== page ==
U.S. Law Would Label Mexican Drug Cartels “Terrorist Organizations”

A bill proposed in Congress this week to declare six Mexican drug cartels terrorist organizations is causing concern in Mexico.

The bill proposed by Rep. Mike McCaul (R-Texas) would authorize U.S. law enforcement agencies to use extreme measures to isolate the cartels and capture their leaders.

Mexican political leaders have been warning that any U.S. intervention in their drug war could trample Mexico’s sovereignty.

This week, Jorge Alberto Lara Rivera, Mexico’s assistant attorney general, said that if U.S. law enforcement operations continue in Mexico without the government’s consent, “that would make us reevaluate many issues in our relationship,” according to Mexican media reports.

Mexican government officials say they still control their own country despite a war on drug trafficking that has claimed about 36,000 lives since it started in December 2006, when President Felipe Calderon called in troops against the cartels.

McCaul says more serious efforts are needed by the United States as the drug cartels turn their weapons against U.S. law officers.

“Mexican drug cartels are terrorist organizations, and this designation will provide the necessary tools to effectively advance the national security interests of both Mexico and the United States,” he said.

By designating the six cartels as “foreign terrorist organizations,” federal law allows prosecutors to charge anyone who assists them in transporting guns or drugs with supporting terrorism. A conviction could result in an additional 15 years in prison for defendants.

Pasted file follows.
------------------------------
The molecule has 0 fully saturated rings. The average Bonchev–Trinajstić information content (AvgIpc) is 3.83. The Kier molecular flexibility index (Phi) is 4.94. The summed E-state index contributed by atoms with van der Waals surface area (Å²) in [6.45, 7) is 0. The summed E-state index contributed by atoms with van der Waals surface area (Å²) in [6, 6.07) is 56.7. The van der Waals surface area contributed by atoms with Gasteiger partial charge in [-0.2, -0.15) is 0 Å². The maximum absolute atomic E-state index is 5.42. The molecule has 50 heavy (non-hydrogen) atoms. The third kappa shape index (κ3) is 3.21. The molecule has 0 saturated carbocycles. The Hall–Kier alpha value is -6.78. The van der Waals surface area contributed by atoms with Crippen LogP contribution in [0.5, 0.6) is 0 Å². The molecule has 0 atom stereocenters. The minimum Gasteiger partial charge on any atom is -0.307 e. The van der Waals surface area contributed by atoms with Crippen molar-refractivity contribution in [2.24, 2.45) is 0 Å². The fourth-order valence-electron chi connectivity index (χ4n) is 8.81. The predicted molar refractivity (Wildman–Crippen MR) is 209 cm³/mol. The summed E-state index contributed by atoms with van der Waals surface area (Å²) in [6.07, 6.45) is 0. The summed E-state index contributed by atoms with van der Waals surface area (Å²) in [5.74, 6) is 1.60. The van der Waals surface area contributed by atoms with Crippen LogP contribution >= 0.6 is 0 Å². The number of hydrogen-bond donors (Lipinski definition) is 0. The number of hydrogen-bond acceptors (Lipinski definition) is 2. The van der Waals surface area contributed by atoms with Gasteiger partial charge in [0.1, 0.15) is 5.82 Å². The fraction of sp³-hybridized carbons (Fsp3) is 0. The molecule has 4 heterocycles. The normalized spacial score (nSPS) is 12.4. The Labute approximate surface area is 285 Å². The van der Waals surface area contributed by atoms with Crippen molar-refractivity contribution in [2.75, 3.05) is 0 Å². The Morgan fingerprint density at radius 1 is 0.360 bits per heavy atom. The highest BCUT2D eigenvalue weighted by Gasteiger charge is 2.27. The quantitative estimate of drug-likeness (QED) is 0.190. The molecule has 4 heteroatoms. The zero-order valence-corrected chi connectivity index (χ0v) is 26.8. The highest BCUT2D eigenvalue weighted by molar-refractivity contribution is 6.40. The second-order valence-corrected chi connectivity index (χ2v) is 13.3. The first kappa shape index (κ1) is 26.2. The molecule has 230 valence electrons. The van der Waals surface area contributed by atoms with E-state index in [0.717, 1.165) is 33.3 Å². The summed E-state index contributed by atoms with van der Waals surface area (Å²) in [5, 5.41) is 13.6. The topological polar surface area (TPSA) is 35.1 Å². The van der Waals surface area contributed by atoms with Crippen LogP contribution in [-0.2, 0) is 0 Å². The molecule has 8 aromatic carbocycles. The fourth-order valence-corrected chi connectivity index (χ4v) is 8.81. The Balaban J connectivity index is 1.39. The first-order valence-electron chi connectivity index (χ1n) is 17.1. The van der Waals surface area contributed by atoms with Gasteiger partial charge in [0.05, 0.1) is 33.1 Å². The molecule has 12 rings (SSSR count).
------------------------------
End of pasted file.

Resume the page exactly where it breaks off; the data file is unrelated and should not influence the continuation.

Prosecutors also could seek the death penalty against any cartel member who commits murder while drug trafficking.

The six cartels mentioned in the bill are the Arellano Felix Organization, Los Zetas, the Beltran Leyva Organization, La Familia Michoacana, the Sinaloa Cartel and the Gulf Cartel.

Most of the 47 organizations now listed by the State Department as terrorist are linked to Iran, al Qaeda or other Islamic fundamentalist groups.

McCaul’s bill was introduced during a rough month for relations between the United States and Mexico.

Two weeks ago, a New York Times article revealed the U.S. Department of Homeland Security was operating unmanned drone spy aircraft over Mexico to gather evidence on drug cartels. The Mexican news media reported widespread outrage about the flights.

On March 19, U.S. Ambassador to Mexico Carlos Pascual resigned after a dispute with Mexico’s president.

Pascual said in a memo published by the Web site Wikileaks that the Mexican government was mishandling its war against drug cartels.

The Mexican government responded with a statement saying Pascual had shown “ignorance.”

The Mexican government claims to have captured 19 of the country’s 37 main drug cartels leaders. In addition, the drug war violence has been limited to 85 of Mexico’s 2,440 municipalities, a government spokesman said.

However, McCaul says Mexico’s violence is becoming too great of a threat for Americans.

He mentioned as an example the ambush in February north of Mexico City by a drug cartel that killed one Immigrations and Customs Enforcement agent and seriously wounded a second one.

U.S. intelligence officers recently discovered a plot to kill Texas Rangers and federal agents who patrol the 1,900-mile U.S.-Mexico border, McCaul said.

A March 2011 Homeland Security Department advisory “warned that cartels were overheard plotting to kill ICE agents and Texas Rangers guarding the border using AK-47s by shooting at them from across the border,” McCaul said during a hearing this week of the House Homeland Security Committee’s subcommittee on oversight, investigations, and management. McCaul is chairman of the subcommittee.

– Article originally from Gant Daily